I. In January, as the value of the Mexican peso plummeted, President Clinton, Majority Leader Bob Dole and House Speaker Newt Gingrich agreed to a U.S. Treasury plan guaranteeing $40 billion of new loans to the Mexican economy. The loans, it was hoped, would stop the peso’s fall and also save the investments of American banks and mutual funds that had bought high-interest Mexican bonds after the passage of the North American Free Trade Agreement (NAFTA). As Congress began debating the deal, hundreds of CEOs and business lobbyists led by John W.
It's a few minutes to six on a Thursday evening in October, and the corridor outside the House chamber, thick with bodies a week ago, is a lazy parlor for a team of guards kicking back on swivel chairs bolted to the marble floor. Afternoon light sifts through windows painted shut since Truman was president, smoothing a coat of gold over the sculpted walls and vaulted ceiling.
President Clinton isn't the only drag on Democrats in the midterm election on November 8. There's something worse: partisan realignment. The same trends that have given Republicans an advantage in electing presidents for more than two decades--an advantage George Bush frittered away in 1992--are now at work in races for the House of Representatives. What gop pollster Richard Wirthlin once called a "rolling realignment" is rolling again.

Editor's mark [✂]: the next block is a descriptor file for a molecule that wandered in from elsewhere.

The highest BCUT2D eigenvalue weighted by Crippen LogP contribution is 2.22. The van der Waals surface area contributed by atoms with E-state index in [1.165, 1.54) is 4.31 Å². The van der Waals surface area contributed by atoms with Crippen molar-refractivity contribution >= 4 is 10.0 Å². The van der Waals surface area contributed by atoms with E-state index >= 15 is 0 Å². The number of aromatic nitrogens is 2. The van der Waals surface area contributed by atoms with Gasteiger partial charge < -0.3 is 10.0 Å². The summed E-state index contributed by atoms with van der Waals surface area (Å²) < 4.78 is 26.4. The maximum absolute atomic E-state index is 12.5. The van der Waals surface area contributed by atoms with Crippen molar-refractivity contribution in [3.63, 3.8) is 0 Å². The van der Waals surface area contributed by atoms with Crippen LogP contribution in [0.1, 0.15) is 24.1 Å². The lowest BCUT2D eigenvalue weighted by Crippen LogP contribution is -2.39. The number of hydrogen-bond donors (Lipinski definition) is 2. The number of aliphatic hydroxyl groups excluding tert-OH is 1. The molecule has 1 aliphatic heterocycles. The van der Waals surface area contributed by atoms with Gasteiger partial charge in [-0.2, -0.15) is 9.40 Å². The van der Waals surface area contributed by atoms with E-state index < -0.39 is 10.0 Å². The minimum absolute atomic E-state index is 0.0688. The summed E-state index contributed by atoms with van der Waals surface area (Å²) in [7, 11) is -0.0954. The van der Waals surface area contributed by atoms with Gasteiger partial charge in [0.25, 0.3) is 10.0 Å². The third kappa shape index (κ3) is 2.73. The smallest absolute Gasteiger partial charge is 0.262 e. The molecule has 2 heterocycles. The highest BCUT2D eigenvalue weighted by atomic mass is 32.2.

Apparently America cannot be the world's policeman. Political quarrels in foreign lands are none of our business. Apparently our nation is "on the verge of catastrophic decay" because we've been ignoring the problems of the poor. Major new government initiatives are called for. These are not sentiments culled from the 1972 McGovern campaign or the speeches of Hubert Humphrey. These are "new ideas" being trumpeted by America's triumphant conservatives.
Although I have no special desire to be governor of Texas, and would actively prefer not to become head of the Office of Thrift Supervision (the poor soul charged with cleaning up the savings and loan mess), the traumas of aspirants to these posts in recent days compel me to make the following statement. It has been cleared with political consultants of both parties. Like many members of my generation—Senator Al Gore and Representative Newt Gingrich, to name but two—I too have experimented with marijuana in the distant past. It was in a party situation during my freshman year in college.